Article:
She closed with, “Even with Ku Band today, the vendors saying they offer Ku Band services (e.g., ARINC, Panasonic) have to piece together transponder leases from dozens of companies with Ku-band satellites. And Intelsat, which does have global Ku Band coverage, does not have enough power on their links to work with (necessarily) small aircraft antenna. Remember the formula: the more power on the satellite, the smaller the receiving/transmitting antenna can be on the mobile platform (aircraft). That’s why we always want to ask about the up/down power on these satellites — is it optimized for very small antennas and it is optimized for small antennas that need to BOTH transmit and receive!!”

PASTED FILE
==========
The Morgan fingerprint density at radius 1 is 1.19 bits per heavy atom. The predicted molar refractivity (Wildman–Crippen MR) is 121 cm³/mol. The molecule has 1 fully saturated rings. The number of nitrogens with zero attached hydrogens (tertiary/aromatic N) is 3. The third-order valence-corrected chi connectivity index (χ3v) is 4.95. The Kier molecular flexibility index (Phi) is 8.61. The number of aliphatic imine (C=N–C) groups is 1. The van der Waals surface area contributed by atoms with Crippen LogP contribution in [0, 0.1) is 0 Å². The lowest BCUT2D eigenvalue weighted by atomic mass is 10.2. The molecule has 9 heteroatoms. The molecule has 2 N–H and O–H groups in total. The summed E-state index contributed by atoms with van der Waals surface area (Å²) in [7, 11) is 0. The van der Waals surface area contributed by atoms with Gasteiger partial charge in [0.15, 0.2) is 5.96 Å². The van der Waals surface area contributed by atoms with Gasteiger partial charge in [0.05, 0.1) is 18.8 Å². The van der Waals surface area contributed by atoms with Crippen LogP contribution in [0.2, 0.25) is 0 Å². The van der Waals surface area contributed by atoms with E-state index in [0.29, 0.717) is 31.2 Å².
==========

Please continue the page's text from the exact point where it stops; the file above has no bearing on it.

At the show we sought a few experts on aircraft antenna design and were assured that the frequencies involved in Ka Band will challenge designers. The Tecom folks told us that one of the misconceptions was antenna size. It is common knowledge that as frequencies go up antenna size goes down (a generality, for sure), and airlines and aircraft manufactures want to reduce the Ku Band antenna footprints. Guess what, that is probably not going to happen, according to the experts. These manhole-sized antenna footprints are here to stay because the difficulty in delivering an antenna beam accurately (read: narrow beam) will require a bigger antenna aperture, not to mention the need to support the required gain for a greater bandwidth signal. The arguments go on – considerations for satellites transponder power, spot beam coverage, antenna slew rate/accuracy – from where we sit it is a ‘case closed’ for smaller antennas. Another issue that crops up is the FCC/ITU has not designated any Ka Band frequencies for use by aviation, are we looking at an ‘experimental’ designation? Also remember, as the signals are beamed down to the aircraft, they impinge on the land below. Interference here is a big factor affecting this allocation, not to mention rain fade. On the positive side, as one goes up in frequency, the effective bandwidth is increased (the amount of information to be sent). The pie-in-the-sky here is increased data rates – say from 1 to 2 Mbps to 16 to 20 Mbps. This is a big deal.